The Gospel            John 18:33-37

 

Further thoughts

On Christ the King Sunday, we celebrate both the end of the Pentecost season and the dominion of Jesus Christ over (as the book of Daniel puts it) “all peoples, nations, and languages”: this formulaic phrase is clearly intended to include absolutely everybody, whether by association, birth, or culture.  The book of Daniel foresees one like a human being to whom this dominion—this power—is given; we Christians naturally assume that Jesus the Son of Man is intended. The reading from Revelation names the one who comes in the clouds as Jesus but otherwise paints a similar picture: Jesus is coming in glory and judgment and, crucially, power. Revelation specifies that on his account all the tribes will wail, and that makes sense given what we think we know of the way power works.

In the gospel, however, the picture is different. Jesus who was and is and is to come stands before the local representative of the great Roman Empire. Pilate, like the rest of us, knows what powerlessness looks like and he knows what power looks like—but Jesus looks like… well, Jesus: if an ordinary man under accusation, then remarkably unshaken before the Roman who can quite easily order him crucified; if a king, then disturbingly unconcerned with the familiar trappings and prerogatives of power.

So just what kind of king is this, anyway?

The kind of king who attends to the despised and broken-hearted. The kind of king who performs astonishing healings and forbids the word to spread. The kind of king who declines to be stampeded by society into condemning obviously guilty women. The kind of king who washes his inferiors’ feet. The kind of king who undertakes to die to save the very people who are out to kill him and yet whom not even death can vanquish.

And if Jesus so breaks the mold when it comes to kingship, what must it mean for our place in his kingdom that he calls us not subjects but brothers and sisters and partners in bringing God’s love to the world?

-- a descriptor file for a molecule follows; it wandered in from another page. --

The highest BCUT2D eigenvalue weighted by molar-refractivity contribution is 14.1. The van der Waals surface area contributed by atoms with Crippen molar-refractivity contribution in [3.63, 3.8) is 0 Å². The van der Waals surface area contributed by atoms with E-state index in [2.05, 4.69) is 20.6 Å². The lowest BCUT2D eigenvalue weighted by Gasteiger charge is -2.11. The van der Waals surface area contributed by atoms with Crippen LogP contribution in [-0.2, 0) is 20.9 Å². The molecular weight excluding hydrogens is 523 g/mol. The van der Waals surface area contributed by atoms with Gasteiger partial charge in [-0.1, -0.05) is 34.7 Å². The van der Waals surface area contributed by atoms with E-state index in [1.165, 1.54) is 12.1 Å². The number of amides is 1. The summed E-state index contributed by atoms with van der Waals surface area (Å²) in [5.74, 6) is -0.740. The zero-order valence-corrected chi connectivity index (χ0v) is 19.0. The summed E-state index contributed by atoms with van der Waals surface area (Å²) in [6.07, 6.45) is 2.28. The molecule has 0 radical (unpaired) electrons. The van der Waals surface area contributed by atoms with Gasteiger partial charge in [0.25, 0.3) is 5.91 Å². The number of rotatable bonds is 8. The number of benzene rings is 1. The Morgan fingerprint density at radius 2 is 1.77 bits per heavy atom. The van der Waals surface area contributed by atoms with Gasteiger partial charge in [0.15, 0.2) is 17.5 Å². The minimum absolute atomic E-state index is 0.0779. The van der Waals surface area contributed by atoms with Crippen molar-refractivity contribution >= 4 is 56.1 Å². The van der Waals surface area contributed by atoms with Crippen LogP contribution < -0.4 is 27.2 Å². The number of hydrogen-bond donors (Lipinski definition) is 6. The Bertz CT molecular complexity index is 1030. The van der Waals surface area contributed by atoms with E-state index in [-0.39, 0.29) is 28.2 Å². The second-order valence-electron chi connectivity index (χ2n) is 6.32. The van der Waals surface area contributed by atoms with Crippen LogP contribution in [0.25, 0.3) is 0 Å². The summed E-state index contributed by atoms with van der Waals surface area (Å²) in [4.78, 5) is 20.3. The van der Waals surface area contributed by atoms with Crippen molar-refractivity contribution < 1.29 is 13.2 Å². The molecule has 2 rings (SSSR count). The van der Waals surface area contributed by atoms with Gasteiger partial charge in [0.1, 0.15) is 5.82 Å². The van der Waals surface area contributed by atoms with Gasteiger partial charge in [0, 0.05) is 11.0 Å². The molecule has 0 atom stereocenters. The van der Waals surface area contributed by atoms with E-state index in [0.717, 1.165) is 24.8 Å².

For Nov. 21, 2012: Thanksgiving Eve, Year B

The Reading            Joel 2:21-27

In the verses that precede this evening’s reading, the prophet Joel described a plague of locusts that came down on the people of Zion as a punishment from the Lord, and he prescribed what the people must do to atone. Now Joel shows the fruit of Zion’s repentance in the astonishing abundance of God’s grace and care.

The Response            Psalm 126

The Epistle            1 Timothy 2:1-7

Whether we agree with leaders of governments at home or abroad, tonight’s reading from the letter to Timothy urges us to make “supplications, prayers, intercessions, and thanksgivings” for all of them. Not only do their decisions matter: indeed, the salvation of each of them matters to God no less than does our own.

The Gospel            Matthew 6:25-33

 

Further thoughts

It can be a challenge to give thanks to or for those for whom one isn’t feeling grateful. The workers displaced by the imminent closing of the company that makes Twinkies and Ding-dongs doubtless feel no gratitude to the shareholders and board of directors; those who backed Romney most vigorously in the recent elections surely feel no thankfulness that their fellow voters reelected Obama or to Obama himself; parents whose neighborhood schools are being closed or repurposed as charters in Chicago and Florida feel disregarded and disrespected by the school boards making these decisions. The readers of the letter to Timothy must have felt in very much the same position: the Jewish religious hierarchy, still reeling from the destruction of the Temple in Jerusalem a few years before, had little love and less patience for the upstart Christians, and the Roman authorities, as Christianity spread and began to seem to draw allegiance away from the Empire, increasingly treated the Christians as a radical fringe in need of suppression, not least on account of the extent to which its internal dissensions tended to become unpleasantly external.